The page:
Cardiac rehabilitation.

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4 Scopus citations


Exercise training is a major, and the most important, component of cardiac rehabilitation. Besides providing psychological benefits and promoting a "sense of well being," it elicits a number of adaptations in patients with ischemic heart disease. Among the clinically important adaptations are changes in the trained skeletal muscles and autonomic nervous system, resulting not only in increased maximum exercise capacity but also a slower heart rate and, at times, a lower systolic blood pressure during submaximal exercise. The reduction in the rate pressure product decreases myocardial O2 demand at any given submaximal exercise intensity and may thus alleviate myocardial ischemia and angina in patients with coronary artery disease. These adaptive responses occur even with a relatively modest exercise intensity. Although short-term exercise training of moderate intensity has not been reported to result in improvement in left ventricular performance, recent data suggest that exercise training of higher intensity and longer duration (12 months or longer) than has conventionally been used in cardiac rehabilitation programs may favorably affect the heart. This is characterized by improvements in left ventricular function, diminished electrocardiographic criteria of myocardial ischemia and increased stroke volume during exercise. Modest weight reduction accompanies regularly performed prolonged exercise training. It is important, however, to recognize that high-intensity exercise programs are suitable for only some patients with coronary artery disease who are stable and should be used only under strict medical supervision.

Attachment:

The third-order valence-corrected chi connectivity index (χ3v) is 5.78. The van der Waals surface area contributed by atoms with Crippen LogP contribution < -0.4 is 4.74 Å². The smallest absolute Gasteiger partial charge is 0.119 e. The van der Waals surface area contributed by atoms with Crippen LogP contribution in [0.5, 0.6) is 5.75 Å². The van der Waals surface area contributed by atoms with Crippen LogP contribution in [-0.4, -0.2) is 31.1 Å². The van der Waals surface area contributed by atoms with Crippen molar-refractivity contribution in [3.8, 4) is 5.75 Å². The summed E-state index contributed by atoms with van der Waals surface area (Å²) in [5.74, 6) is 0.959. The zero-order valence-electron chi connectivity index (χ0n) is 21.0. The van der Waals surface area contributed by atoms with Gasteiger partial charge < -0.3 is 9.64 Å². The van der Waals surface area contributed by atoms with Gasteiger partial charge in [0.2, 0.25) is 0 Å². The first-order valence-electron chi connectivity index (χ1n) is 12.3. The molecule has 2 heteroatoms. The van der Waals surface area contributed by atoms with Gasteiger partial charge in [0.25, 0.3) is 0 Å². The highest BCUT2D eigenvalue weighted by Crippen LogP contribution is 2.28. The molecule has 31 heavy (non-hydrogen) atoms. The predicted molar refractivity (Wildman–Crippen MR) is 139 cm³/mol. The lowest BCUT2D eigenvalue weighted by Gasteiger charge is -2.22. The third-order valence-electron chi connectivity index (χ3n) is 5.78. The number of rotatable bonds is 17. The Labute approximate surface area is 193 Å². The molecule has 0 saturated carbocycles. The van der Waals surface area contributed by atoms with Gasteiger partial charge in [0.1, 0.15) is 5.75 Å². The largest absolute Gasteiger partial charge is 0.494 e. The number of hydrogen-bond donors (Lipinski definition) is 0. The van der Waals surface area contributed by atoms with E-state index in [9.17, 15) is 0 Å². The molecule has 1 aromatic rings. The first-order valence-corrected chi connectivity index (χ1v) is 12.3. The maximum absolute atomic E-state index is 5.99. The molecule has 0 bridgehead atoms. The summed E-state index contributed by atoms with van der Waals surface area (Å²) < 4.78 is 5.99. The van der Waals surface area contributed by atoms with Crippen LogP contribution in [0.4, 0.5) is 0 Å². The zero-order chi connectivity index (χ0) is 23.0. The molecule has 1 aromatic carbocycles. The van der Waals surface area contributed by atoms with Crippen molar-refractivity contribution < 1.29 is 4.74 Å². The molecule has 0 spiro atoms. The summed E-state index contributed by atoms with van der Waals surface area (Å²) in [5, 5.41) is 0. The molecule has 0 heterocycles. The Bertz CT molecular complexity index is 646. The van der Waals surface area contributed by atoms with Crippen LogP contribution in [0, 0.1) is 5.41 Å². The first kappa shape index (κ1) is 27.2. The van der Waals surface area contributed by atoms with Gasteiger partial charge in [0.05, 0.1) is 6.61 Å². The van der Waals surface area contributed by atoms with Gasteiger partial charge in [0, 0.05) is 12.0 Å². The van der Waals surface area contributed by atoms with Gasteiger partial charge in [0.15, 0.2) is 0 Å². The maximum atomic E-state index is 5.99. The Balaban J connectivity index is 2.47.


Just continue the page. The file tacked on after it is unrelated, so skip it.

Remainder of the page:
Original languageEnglish
Pages (from-to)63-69
Number of pages7
JournalCardiology clinics
Issue number1
StatePublished - Feb 1984


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